Neurological foot exam
September 3, 2014 6:47 PM   Subscribe

Purpose of exam by a physician in which you lie on your back with your legs straight and extended with your feet/toes flexed towards your face? Then the doc will try to pull your feet down and towards him? And then the reflex tool is used on the inside of the heel? Google failed me on this one. And what is this exam called?

My feet didn't respond normally (very weak toes) and the doc said something about a disc or nerve issue in my back. Perhaps T1 and T2 but I don't recall. Also something about sciatica but I have had that a few times and don't feel that I have it now. Not looking for a diagnosis, just some insight. Thanks!
posted by futz to Health & Fitness (6 answers total)
Sciatica? If that were it you would have felt a hot pain when he tested your reflexes.

I do know that this was how I was tested for a tibial stress fracture and to rule out shin splints back in the day though.

Several other conditions can be diagnosed through this test which is probably why the internet chose to plead the 5th. :)

What other pains do you have? If you've been exercising and the pain has started with exercise there is a host of tests to isolate what they think it could be. Did they do an X-Ray? If it is a stress fracture it may or may not show up depending on where it is. Your doctor sounds like he was trying to distinguish nerve vs. bone vs. soft tissue injury pain. Legs are complicated, yo.
posted by floweredfish at 6:59 PM on September 3, 2014

Hey, good thing you're not looking for a diagnosis because I'm not a doctor! Just an amateur with a similar experience.

In my understanding, the deal is that you can test certain nerve functions by testing your peripheral limbs for strength, reflex responsiveness, pain, tingling, loss of sensation, etc. For example, a slipped disc or a pinched nerve, which is actually a neurological problem, could manifest as a symptom such as that in your leg, arm, fingers, toes, etc. I had a slipped disc once and the doc was very interested in whether I could feel everything in my fingers and still move my hands correctly (I could).

So, I don't know about the specific one with pushing/pulling on your feet, but that sounds like the same general category of test.
posted by Joey Buttafoucault at 6:59 PM on September 3, 2014

These are parts of the neurological examination:
-- Ankle jerk (Achilles) reflexes (S1, S2)
-- Dorsiflexion of the feet (L4, L5) and toes (L5, S1).
posted by drpynchon at 7:07 PM on September 3, 2014 [3 favorites]

drpynchon has good answers for you. In case it is not clear, the letters and numbers represent the nerves from your spine that are being tested by each part of the exam (L = lumbar, S = sacral)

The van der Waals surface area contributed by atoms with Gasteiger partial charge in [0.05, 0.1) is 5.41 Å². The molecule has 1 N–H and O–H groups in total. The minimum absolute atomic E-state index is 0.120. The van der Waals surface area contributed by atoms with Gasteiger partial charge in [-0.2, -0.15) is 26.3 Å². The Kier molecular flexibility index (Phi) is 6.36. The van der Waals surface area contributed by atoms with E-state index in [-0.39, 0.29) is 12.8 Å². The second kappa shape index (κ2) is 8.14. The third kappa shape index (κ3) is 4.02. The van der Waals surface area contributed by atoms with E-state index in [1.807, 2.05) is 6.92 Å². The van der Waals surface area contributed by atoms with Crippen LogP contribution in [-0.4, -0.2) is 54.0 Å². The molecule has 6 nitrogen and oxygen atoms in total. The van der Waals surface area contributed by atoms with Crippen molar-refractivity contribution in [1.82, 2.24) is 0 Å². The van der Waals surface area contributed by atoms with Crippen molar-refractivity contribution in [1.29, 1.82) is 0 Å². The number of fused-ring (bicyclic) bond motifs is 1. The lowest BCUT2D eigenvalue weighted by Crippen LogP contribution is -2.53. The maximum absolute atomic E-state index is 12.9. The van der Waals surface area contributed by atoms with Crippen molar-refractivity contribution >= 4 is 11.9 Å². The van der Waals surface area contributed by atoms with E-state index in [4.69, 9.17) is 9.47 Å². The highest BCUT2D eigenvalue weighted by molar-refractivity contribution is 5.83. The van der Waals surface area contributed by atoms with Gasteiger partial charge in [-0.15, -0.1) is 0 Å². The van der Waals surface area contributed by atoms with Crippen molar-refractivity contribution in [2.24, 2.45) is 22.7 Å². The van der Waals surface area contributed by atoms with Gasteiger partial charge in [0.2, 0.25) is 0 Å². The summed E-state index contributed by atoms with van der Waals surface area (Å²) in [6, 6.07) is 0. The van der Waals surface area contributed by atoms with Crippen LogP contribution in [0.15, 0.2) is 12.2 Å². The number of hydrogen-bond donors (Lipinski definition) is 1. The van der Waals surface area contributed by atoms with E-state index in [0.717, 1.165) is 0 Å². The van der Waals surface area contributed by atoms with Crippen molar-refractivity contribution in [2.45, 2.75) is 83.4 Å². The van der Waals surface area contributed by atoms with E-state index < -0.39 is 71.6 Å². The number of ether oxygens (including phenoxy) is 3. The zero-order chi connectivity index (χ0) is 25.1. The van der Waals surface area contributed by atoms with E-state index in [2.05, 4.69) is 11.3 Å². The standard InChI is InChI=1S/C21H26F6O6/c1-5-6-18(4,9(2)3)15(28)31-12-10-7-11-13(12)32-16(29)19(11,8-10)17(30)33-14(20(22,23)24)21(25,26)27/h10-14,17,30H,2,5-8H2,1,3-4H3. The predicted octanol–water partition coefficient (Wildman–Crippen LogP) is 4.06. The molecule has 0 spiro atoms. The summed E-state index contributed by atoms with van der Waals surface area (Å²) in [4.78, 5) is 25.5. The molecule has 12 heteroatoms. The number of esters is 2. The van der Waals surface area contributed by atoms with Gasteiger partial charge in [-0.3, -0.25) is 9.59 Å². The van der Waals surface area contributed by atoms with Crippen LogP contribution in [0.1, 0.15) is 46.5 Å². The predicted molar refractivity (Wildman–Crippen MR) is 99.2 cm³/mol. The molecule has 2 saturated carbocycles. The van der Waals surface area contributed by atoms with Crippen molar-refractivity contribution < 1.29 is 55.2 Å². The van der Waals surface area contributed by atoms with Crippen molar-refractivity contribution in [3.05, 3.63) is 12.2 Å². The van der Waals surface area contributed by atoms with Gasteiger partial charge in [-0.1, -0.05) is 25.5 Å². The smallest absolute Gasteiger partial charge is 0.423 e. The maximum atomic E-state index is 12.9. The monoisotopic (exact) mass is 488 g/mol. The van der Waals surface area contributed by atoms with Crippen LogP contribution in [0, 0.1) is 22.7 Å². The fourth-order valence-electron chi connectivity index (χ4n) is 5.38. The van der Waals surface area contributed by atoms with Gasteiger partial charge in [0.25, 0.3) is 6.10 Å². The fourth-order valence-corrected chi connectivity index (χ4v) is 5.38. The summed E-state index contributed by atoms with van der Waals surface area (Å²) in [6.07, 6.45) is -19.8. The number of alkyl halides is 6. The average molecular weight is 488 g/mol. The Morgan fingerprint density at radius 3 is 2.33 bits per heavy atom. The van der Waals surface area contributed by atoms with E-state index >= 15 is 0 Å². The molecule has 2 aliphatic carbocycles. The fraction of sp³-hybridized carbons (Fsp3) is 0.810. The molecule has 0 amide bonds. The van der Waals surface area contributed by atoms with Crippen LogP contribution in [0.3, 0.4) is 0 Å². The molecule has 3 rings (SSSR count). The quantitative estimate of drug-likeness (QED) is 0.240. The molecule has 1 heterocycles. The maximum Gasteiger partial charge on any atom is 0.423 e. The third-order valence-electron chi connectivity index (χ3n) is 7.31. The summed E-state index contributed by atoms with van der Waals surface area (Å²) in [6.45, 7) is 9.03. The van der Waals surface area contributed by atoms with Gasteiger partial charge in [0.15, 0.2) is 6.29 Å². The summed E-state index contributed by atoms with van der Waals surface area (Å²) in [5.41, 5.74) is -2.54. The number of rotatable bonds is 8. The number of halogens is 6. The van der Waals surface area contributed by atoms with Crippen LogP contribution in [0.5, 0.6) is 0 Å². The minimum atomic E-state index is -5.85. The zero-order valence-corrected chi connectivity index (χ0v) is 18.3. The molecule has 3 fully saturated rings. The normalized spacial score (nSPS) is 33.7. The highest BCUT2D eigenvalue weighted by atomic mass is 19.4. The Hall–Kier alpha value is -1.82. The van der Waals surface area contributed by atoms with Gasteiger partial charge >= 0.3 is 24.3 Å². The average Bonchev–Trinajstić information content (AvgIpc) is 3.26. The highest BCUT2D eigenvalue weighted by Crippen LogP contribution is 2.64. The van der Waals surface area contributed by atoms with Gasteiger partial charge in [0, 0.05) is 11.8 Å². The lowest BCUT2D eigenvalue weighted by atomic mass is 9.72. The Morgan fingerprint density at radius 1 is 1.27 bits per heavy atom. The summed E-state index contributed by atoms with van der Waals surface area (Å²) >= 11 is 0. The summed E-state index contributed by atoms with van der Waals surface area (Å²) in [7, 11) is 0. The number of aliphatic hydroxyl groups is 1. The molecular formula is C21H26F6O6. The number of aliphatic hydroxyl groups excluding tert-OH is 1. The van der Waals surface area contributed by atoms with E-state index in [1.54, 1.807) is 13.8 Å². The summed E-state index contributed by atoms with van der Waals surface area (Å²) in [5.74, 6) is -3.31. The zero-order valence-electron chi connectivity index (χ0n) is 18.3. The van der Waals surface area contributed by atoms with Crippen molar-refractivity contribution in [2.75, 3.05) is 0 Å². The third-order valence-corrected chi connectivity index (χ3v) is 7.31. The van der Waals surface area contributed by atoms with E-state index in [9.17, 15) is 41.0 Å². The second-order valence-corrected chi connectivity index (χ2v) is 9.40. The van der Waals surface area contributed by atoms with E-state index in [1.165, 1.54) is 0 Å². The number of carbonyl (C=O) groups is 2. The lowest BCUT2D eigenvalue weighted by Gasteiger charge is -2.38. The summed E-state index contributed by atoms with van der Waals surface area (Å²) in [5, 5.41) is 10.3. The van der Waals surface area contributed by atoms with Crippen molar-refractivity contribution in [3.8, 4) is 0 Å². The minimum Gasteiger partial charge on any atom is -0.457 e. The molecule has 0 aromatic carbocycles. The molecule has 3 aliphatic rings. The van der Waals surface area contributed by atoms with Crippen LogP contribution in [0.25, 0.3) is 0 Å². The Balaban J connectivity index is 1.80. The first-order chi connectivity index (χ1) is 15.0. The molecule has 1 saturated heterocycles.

However, I would just add that the part where they use a tool on the sole of your foot is a separate part of the exam looking for something called a "Babinski sign" or "Babinski/plantar reflex".
posted by treehorn+bunny at 7:54 PM on September 3, 2014 [2 favorites]

Thanks all. The tool was applied to the area between my ankle and heel on the inner foot. Not my sole. I wasn't very clear on that in my description.
posted by futz at 8:00 PM on September 3, 2014

I think it is what drpynchon said.

Scroll way down for picture of someone's foot being touched in area you describe. Description:

The ankle jerk is elicited by resting the patient’s leg on the bed with their hip laterally rotated. Pull the foot into dorsiflexion and hit the calcaneal tendon.

Further exploration reveals:

L5/S1 Disc Prolapse
Pain along posterior thigh with radiation to the heel
Weakness on plantar flexion (may be absent)
Sensory loss in the lateral foot
Absent ankle jerk reflex

So, it was probably S1 that you heard them say? Because I believe the T1 and T2 dermatomes are in the arms and then the S1 and L5 cover the feet.

Of course if they did test you in your upper extremities, then they may have talked about T1 and T2 (more likely C5, etc.). :)

If they wondered about sciatica, it would make sense to test the areas of the S1 and L5 dermatomes. If you mentioned having it before, it's possible you could have it now so they would test for it this way because it may present in a different fashion each time.

If you don't have pain or whatever with a test, then they know to continue testing and looking for what is causing the problem.

I type reports for an orthopedic clinic, so I look this stuff up all day.
posted by AllieTessKipp at 9:36 PM on September 3, 2014 [2 favorites]

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